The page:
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Lawrence leaves demons behind

By Tom Netherland, December 2001

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Unlike many of his peers, you will not hear pretty-boy pop piffle from Tracy Lawrence. Indeed, with his new album, Lawrence chose songs that among other things, tells of a man who's moving on with life, a good life. And he went out of his way to include songs that in some way highlighted his influences.

"I had several key elements to prioritize with this new record," Lawrence says. "I think you can hear some things that are reminiscent of George Jones. There's a song on there that's reminiscent of some old Waylon things. It's got that great 4/4 backbeat to it. I felt like it was very important to keep key elements of what I consider the Tracy Lawrence sound, which would be a very melodic waltz, a couple of midtempo things that are reminiscent of 'Sticks and Stones.' Things I've had success with through the years, I felt I didn't need to deviate from that."

Now, all that doesn't mean that Lawrence merely stuck with complete familiarity. He indeed did experiment within the constructs of his distinctly country sound. For example, he used a dobro out front on a trio of songs: "God's Green Earth," "Life Don't Have to Be So Hard" and "That Was Us."

"I used natural dobro, used some bluegrass sounds on 'God's Green Earth' and on 'Life Don't Have to Be So Hard,' I went with a straight, true dobro sound and made it rattle a little more and got away from that slick Nashville polished sound," Lawrence says. "I put those three songs on there and cut those songs in that direction because I wanted to give myself a place to grow with a little different sound than I had in the past. It's important for an artist to grow within some sort of a boundary."

No question. At the same time, veterans like Lawrence know fully well that you tinker with care. Primary among his goals with the new album was that it had to be country. No compromises.

"That's what I came to Nashville to do," he says. "There's so much pressure from the record labels, even though I've been fortunate enough to stick to my guns and cut traditional country music, but at the same time I've always been pressured to try to straighten the boundaries and stuff."

Even now, with a decade of hits behind him and a solid fan base to draw upon thanks to hits like "If the World Had a Front Porch" and "Time Marches On," even Lawrence felt that with some of his more recent records, he may have strayed a bit far from a country sound that he wanted. So, he reeled himself in.

"When I was gettin' ready to make this album, it just kind of hit me between the eyes that all of a sudden I wasn't recordin' the kind of music that I came to Nashville to do. It wasn't drawin' from the inspirations I had growin' up. I just really wanted to go back and make this kind of record. It was very satisfying for me this go around. I really enjoyed makin' this record. I went against the grain from what everything else in Nashville is right now, and I'm happy about it."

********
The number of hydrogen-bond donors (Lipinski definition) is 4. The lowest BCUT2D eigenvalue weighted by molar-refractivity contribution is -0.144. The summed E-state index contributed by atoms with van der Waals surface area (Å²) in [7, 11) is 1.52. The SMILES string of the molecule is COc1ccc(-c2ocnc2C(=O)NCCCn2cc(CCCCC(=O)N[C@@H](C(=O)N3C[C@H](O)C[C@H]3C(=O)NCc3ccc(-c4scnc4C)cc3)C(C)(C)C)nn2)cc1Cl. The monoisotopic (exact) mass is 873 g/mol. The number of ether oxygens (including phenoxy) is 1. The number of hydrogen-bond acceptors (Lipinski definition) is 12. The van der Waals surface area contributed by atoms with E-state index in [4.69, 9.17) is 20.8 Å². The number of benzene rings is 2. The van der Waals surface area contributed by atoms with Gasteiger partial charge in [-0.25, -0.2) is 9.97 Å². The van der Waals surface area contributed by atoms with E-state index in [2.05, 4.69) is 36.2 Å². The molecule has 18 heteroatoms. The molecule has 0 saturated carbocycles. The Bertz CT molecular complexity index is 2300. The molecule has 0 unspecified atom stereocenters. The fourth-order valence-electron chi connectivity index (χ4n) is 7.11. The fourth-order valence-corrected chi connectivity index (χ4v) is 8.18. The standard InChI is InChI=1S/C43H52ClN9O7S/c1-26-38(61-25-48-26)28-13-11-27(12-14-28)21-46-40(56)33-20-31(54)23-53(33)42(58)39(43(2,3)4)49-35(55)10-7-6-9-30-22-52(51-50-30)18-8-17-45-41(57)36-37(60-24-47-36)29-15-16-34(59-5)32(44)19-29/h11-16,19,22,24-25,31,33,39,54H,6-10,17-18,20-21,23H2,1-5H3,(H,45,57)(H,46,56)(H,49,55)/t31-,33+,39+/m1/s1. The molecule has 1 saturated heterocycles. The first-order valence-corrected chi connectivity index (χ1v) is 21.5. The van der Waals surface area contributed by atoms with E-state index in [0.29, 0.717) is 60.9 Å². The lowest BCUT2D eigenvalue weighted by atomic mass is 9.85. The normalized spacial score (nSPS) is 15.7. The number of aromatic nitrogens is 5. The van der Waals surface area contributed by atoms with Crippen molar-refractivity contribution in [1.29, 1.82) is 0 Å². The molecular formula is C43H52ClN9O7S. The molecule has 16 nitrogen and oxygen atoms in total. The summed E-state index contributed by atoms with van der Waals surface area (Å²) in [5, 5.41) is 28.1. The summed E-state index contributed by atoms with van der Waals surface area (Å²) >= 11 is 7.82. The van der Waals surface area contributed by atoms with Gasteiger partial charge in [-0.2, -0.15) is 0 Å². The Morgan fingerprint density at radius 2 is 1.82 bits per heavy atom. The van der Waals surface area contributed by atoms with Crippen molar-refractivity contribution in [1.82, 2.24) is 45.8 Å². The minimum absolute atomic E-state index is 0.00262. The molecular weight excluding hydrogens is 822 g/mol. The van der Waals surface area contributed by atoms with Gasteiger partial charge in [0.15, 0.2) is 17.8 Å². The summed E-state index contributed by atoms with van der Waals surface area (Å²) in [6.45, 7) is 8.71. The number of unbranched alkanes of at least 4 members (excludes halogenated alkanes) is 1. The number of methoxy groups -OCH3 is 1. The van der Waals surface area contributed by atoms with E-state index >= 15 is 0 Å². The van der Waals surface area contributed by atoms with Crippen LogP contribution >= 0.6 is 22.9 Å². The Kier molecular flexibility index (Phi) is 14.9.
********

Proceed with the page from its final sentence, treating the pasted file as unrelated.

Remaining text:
Even though radio, to this point, has treated it with a lukewarm shrug.

"You know, the bad thing is that radio says 'give us country. Nobody is giving us country anymore.' Then when you give them country, you have a hard time gettin' played," Lawrence says. "It's very frustrating. Especially when you're trying to give them real true traditional country.

"But you know what? I made a conscious decision that I wanted to go back and cut this type of album from top to bottom. I hope word of mouth will help spread this project, that there are people out there who are passionate enough about it to tell their friends. I've gotten a lot better remarks on the content and quality of this record as compared to the last one. People are hungry for this. I don't think Nashville is giving fans this type of music right now."

Take "She Loved the Devil Out of Me," the 4/4 backbeat tune that hearkens to Waylon Jennings' best from the '70's. That's true-to-life stuff, folks. When he sings of a woman who basically rode the waves down into the pits of life and back up again with him, Lawrence speaks the truth.

"I wrote that song about my wife. I'd been through so much tough stuff the last few years, personal problems, backing out of the limelight and trying to get my life together, and I'm telling you what, she really did that for me. I wanted that song to be on this album for her because she was somebody who came into my life that believed in me when I felt like my whole world was fallin' apart. When somebody really believes in you, it can motivate you to get yourself together and really move on. She saved me."

And today, he leads a normal life. Goes shopping with his wife. Tail-gates with his buddies at Tennessee Titans football games. Life doesn't have to be so hard after all, does it Tracy Lawrence?

"Man, I go to Kroger around here. I've lived in the same house since '93," Lawrence says. "My wife and I are pretty well dug in out here in Mt. Juliet. We go to the grocery store together, go out to eat around here. After a while, people get used to seeing you, and it's no big deal. We just go sing somewhere on the weekends. It's a real good job. I'm gonna hold on to it as long as I can."

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